Empowering consumers through distributed credit chains
It has been almost a year since the massive Equifax breach, where over 150 million consumers had their personal data compromised when hackers accessed the credit record company’s systems. The data stolen included sensitive information like social security numbers, dates of birth and full names of mostly American consumers, and a small number of individuals in the United Kingdom and Canada. What’s worse, Equifax first knew of the breach in about July 2017, but did not begin informing affected consumers until September 2017. This vulnerability to identity theft and the ensuing corporate opacity disempowers consumers.
When it comes to your credit rating, you have very little control over what transactions are put through in your name, nor do you have clear visibility on how the rating is computed. What if there was a better way? Blockchain technology enables a better approach to collecting, accessing and using credit reporting information. Leveraging the key features of blockchain we can move to a Distributed Credit Chain (DCC). This is a decentralised ecosystem in which all participants, credit providers and borrowers, can access and add credit records and transactions from anywhere in the world and in real time.
Today, the global credit reporting industry is dominated by the so called “Big Three” of Equifax, Experian and TransUnion. Together, these companies aggregate data and control the credit rating for over 800 million customers globally. Whenever an individual applies for credit whether it is a bank loan, a credit card, or post paid services such as a mobile phone contract, the credit provider purchases your credit record from one of these credit reporting companies. The information contained in your credit record is used to make a lending decision, and the determination that a particular credit provider makes, i.e. whether or not they approve your application, is added to your credit record.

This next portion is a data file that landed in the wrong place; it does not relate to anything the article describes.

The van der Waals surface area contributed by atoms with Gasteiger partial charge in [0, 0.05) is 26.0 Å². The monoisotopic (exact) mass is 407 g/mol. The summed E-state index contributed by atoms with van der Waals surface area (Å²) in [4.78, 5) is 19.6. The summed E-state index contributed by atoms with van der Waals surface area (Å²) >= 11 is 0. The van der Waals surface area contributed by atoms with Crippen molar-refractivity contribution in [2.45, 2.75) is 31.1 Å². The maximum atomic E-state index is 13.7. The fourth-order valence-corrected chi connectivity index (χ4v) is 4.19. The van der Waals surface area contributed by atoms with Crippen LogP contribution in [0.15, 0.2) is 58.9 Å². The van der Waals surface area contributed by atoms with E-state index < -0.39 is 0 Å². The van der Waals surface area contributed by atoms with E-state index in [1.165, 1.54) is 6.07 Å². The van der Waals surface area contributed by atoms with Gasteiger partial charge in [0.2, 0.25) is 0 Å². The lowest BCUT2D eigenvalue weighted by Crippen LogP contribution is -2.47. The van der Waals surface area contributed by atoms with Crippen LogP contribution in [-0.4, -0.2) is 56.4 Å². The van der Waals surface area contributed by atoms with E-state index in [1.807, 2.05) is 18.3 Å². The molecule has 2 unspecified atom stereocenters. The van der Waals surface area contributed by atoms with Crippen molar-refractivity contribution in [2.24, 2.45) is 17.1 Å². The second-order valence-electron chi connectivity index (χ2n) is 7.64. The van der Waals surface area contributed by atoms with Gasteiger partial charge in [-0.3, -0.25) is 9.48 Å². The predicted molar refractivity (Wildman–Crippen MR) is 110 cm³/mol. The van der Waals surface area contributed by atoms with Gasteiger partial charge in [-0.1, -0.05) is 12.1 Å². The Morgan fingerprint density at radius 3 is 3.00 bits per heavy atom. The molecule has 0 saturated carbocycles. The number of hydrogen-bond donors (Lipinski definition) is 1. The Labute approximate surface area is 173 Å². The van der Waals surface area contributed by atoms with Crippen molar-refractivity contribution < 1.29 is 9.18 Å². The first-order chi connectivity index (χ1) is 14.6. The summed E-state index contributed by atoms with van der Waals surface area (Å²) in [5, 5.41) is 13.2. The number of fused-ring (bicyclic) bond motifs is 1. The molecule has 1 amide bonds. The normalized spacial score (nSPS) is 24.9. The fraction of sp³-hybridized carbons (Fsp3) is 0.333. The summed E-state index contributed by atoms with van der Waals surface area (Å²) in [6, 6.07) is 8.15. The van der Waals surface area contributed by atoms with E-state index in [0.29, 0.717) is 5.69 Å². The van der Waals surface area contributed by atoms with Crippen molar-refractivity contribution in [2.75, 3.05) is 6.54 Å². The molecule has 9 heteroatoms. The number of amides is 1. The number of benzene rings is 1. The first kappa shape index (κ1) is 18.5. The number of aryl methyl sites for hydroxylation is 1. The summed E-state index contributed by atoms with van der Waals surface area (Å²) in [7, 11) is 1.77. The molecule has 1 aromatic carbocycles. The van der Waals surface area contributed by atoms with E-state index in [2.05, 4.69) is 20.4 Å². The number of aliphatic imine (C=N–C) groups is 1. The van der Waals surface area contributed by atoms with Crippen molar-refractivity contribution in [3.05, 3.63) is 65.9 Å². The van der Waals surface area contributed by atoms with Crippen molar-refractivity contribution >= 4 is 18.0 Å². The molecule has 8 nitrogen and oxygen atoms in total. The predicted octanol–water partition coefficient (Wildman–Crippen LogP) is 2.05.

Below I outline three reasons why a Distributed Credit Chain (DCC) is the way to go to increase access to credit and empower consumers in how their data is used and managed in the credit rating process.
1. Maximise privacy, minimise fraud
Companies like Equifax have sizeable records on hundreds of millions of users making them significant targets for hackers. With a decentralised system, no one player holds masses of information, thus, even if one system is hacked, it does not compromise the entire ecosystem. With DCC, there is a real time log of transactions, such that if your identity has been stolen, you will know sooner rather than later because you will have visibility on all the credit applications made using your profile as they happen. Today, it can be weeks or months before you know if you have been the victim of identity theft.
2. Prevent incomplete or wrongful credit reporting